According to EFF president Julius Malema, Brian Shivambu worked for the EFF as an in-house entrepreneur who gave their merchandise – like the red beret, the red overall, T-shirts and the red doek – more swag than a Louis Vuitton handbag. Malema revealed this at a two-hour long press conference on Tuesday.
Like modern political parties, merchandise is everything, and Malema said the younger Shivambu had helped the party develop a line. Then, he left the party’s headquarters to establish stalls on campuses where he sold branding targeted at what the party calls its “student command”. The EFF is a growing force on campuses across the country and Brian helped get student leaders into the red with his knack for merchandise.
At a press conference on Tuesday, Malema said it was unfair that the brother of the party’s deputy president Floyd Shivambu had become the face of the VBS scandal. Malema had personally audited Floyd’s bank statements going all the way back to 2014 and could find no evidence of a R10-million deposit from Brian Shivambu as reported by Daily Maverick.
But, Brian has done so extraordinarily well that he has made big deposits into his brother’s account, though perhaps not in a R10-million single haul. Daily Maverick and Scorpio investigative reporter, Pauli van Wyk, asked the EFF leaders if the amount might have been paid in smaller tranches. Floyd Shivambu has said his brother assists him (and he sometimes does the same).
This, the two EFF leaders say, is ubuntu in action, or normal sibling love.
Brian Shivambu went from creating branded berets and T-shirts to giving transaction advice to Vele for its various business interests.
He attended the Tshwane University of Technology where he graduated with a national diploma in local government finance in 2011.
Since then, he has worked in branding, events and as an adviser to new businesses.
Daily Maverick approached a senior executive and professional management consultant to assess commercial rates. He requested anonymity. He said that a graduate with an engineering or CA qualification would be charged out at a rate of between R10,000 and R20,000 a day – and that it would take an almost 10-person team to achieve a turnover of R16-million in a year.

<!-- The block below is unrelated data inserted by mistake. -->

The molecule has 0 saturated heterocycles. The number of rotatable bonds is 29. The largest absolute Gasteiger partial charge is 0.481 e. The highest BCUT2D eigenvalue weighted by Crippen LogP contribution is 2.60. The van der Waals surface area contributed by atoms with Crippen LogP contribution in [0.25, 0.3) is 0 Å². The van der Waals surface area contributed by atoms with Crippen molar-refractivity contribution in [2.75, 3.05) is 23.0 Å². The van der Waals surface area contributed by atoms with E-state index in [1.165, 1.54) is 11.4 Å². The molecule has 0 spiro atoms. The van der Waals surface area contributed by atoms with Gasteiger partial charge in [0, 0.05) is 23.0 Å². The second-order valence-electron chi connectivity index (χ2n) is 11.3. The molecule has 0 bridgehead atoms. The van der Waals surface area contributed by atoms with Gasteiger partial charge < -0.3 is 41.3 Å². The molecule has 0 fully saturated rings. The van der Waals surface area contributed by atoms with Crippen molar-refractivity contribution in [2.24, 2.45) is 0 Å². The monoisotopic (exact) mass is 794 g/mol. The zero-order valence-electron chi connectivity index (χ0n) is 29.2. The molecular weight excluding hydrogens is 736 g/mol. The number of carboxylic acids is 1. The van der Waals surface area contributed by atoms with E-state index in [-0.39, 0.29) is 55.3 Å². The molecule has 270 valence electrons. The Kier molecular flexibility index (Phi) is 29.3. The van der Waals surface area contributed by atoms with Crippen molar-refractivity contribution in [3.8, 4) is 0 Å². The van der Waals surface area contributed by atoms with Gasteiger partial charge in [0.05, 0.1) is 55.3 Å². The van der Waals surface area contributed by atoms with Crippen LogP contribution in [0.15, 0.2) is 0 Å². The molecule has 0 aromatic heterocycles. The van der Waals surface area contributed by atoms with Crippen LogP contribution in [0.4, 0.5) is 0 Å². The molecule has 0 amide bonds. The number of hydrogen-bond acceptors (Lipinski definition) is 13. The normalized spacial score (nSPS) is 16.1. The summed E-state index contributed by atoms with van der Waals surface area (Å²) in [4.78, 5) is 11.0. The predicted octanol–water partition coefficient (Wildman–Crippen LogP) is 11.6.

Shivambu appears to have earned that sum himself in about one year on a much lesser qualification than the standard consultant would have to have.
The executive said that for the public to truly understand the payment, the younger Shivambu would have to explain how he billed Vele for transaction advice; what these services were for; how he was qualified to advise, and would have had to show time sheets.
Or, if the fee was success-based, he would have to explain what transaction he had advised on and how his fee was structured.
Floyd Shivambu said he had researched transaction advisory services and found that the amounts his brother had been paid could plausibly be true as these were set very high. Brian Shivambu is bringing a defamation and damages claim against the VBS report, which was authored by attorney Terry Motau and the law firm Werksmans. DM
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